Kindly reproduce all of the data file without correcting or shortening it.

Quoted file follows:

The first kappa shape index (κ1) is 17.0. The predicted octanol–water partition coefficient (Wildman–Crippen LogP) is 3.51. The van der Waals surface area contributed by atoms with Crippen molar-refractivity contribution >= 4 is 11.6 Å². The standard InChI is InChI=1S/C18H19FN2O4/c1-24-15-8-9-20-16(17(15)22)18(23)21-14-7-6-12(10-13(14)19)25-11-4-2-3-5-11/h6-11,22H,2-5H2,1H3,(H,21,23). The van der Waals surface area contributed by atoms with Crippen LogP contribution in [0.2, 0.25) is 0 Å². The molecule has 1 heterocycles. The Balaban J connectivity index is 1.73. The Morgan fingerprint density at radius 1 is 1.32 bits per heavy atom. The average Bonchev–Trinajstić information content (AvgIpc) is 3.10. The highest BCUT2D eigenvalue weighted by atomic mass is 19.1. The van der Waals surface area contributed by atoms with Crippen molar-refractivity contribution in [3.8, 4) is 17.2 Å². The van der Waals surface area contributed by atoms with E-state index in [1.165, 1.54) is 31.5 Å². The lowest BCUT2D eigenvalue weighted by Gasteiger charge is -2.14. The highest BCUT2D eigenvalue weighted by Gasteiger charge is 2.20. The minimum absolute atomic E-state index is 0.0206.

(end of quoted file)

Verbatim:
The first kappa shape index (κ1) is 17.0. The predicted octanol–water partition coefficient (Wildman–Crippen LogP) is 3.51. The van der Waals surface area contributed by atoms with Crippen molar-refractivity contribution >= 4 is 11.6 Å². The standard InChI is InChI=1S/C18H19FN2O4/c1-24-15-8-9-20-16(17(15)22)18(23)21-14-7-6-12(10-13(14)19)25-11-4-2-3-5-11/h6-11,22H,2-5H2,1H3,(H,21,23). The van der Waals surface area contributed by atoms with Crippen LogP contribution in [0.2, 0.25) is 0 Å². The molecule has 1 heterocycles. The Balaban J connectivity index is 1.73. The Morgan fingerprint density at radius 1 is 1.32 bits per heavy atom. The average Bonchev–Trinajstić information content (AvgIpc) is 3.10. The highest BCUT2D eigenvalue weighted by atomic mass is 19.1. The van der Waals surface area contributed by atoms with Crippen molar-refractivity contribution in [3.8, 4) is 17.2 Å². The van der Waals surface area contributed by atoms with E-state index in [1.165, 1.54) is 31.5 Å². The lowest BCUT2D eigenvalue weighted by Gasteiger charge is -2.14. The highest BCUT2D eigenvalue weighted by Gasteiger charge is 2.20. The minimum absolute atomic E-state index is 0.0206.